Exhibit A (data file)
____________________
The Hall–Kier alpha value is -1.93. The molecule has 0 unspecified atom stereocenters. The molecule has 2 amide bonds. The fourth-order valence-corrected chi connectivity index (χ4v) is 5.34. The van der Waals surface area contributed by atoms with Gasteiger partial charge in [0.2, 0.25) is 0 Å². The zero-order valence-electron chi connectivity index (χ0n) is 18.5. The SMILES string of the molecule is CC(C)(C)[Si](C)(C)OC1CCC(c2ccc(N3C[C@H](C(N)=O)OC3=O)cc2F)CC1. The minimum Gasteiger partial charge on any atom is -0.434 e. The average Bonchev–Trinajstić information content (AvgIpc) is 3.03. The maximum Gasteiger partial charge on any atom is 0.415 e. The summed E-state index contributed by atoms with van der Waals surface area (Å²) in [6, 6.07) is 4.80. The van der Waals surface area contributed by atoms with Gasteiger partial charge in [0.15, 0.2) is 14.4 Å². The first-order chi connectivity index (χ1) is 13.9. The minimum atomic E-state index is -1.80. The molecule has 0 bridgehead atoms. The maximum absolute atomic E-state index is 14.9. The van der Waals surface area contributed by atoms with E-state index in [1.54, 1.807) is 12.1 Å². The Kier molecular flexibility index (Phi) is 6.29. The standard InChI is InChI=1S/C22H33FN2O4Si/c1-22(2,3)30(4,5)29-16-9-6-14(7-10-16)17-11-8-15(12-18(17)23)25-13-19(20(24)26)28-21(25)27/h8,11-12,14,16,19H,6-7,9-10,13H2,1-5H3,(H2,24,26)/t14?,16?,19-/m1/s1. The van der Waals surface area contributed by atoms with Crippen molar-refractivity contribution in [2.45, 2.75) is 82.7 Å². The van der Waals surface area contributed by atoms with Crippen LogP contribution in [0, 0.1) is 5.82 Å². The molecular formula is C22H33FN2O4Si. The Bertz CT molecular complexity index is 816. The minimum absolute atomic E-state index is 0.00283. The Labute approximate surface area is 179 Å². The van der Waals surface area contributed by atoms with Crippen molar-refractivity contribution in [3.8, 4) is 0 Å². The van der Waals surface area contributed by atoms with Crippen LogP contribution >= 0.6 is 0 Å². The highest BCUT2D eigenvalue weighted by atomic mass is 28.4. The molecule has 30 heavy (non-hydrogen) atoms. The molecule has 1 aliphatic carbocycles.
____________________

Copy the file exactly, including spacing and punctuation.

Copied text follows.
The Hall–Kier alpha value is -1.93. The molecule has 0 unspecified atom stereocenters. The molecule has 2 amide bonds. The fourth-order valence-corrected chi connectivity index (χ4v) is 5.34. The van der Waals surface area contributed by atoms with Gasteiger partial charge in [0.2, 0.25) is 0 Å². The zero-order valence-electron chi connectivity index (χ0n) is 18.5. The SMILES string of the molecule is CC(C)(C)[Si](C)(C)OC1CCC(c2ccc(N3C[C@H](C(N)=O)OC3=O)cc2F)CC1. The minimum Gasteiger partial charge on any atom is -0.434 e. The average Bonchev–Trinajstić information content (AvgIpc) is 3.03. The maximum Gasteiger partial charge on any atom is 0.415 e. The summed E-state index contributed by atoms with van der Waals surface area (Å²) in [6, 6.07) is 4.80. The van der Waals surface area contributed by atoms with Gasteiger partial charge in [0.15, 0.2) is 14.4 Å². The first-order chi connectivity index (χ1) is 13.9. The minimum atomic E-state index is -1.80. The molecule has 0 bridgehead atoms. The maximum absolute atomic E-state index is 14.9. The van der Waals surface area contributed by atoms with E-state index in [1.54, 1.807) is 12.1 Å². The Kier molecular flexibility index (Phi) is 6.29. The standard InChI is InChI=1S/C22H33FN2O4Si/c1-22(2,3)30(4,5)29-16-9-6-14(7-10-16)17-11-8-15(12-18(17)23)25-13-19(20(24)26)28-21(25)27/h8,11-12,14,16,19H,6-7,9-10,13H2,1-5H3,(H2,24,26)/t14?,16?,19-/m1/s1. The van der Waals surface area contributed by atoms with Crippen molar-refractivity contribution in [2.45, 2.75) is 82.7 Å². The van der Waals surface area contributed by atoms with Crippen LogP contribution in [0, 0.1) is 5.82 Å². The molecular formula is C22H33FN2O4Si. The Bertz CT molecular complexity index is 816. The minimum absolute atomic E-state index is 0.00283. The Labute approximate surface area is 179 Å². The van der Waals surface area contributed by atoms with Crippen molar-refractivity contribution in [3.8, 4) is 0 Å². The van der Waals surface area contributed by atoms with Crippen LogP contribution >= 0.6 is 0 Å². The highest BCUT2D eigenvalue weighted by atomic mass is 28.4. The molecule has 30 heavy (non-hydrogen) atoms. The molecule has 1 aliphatic carbocycles.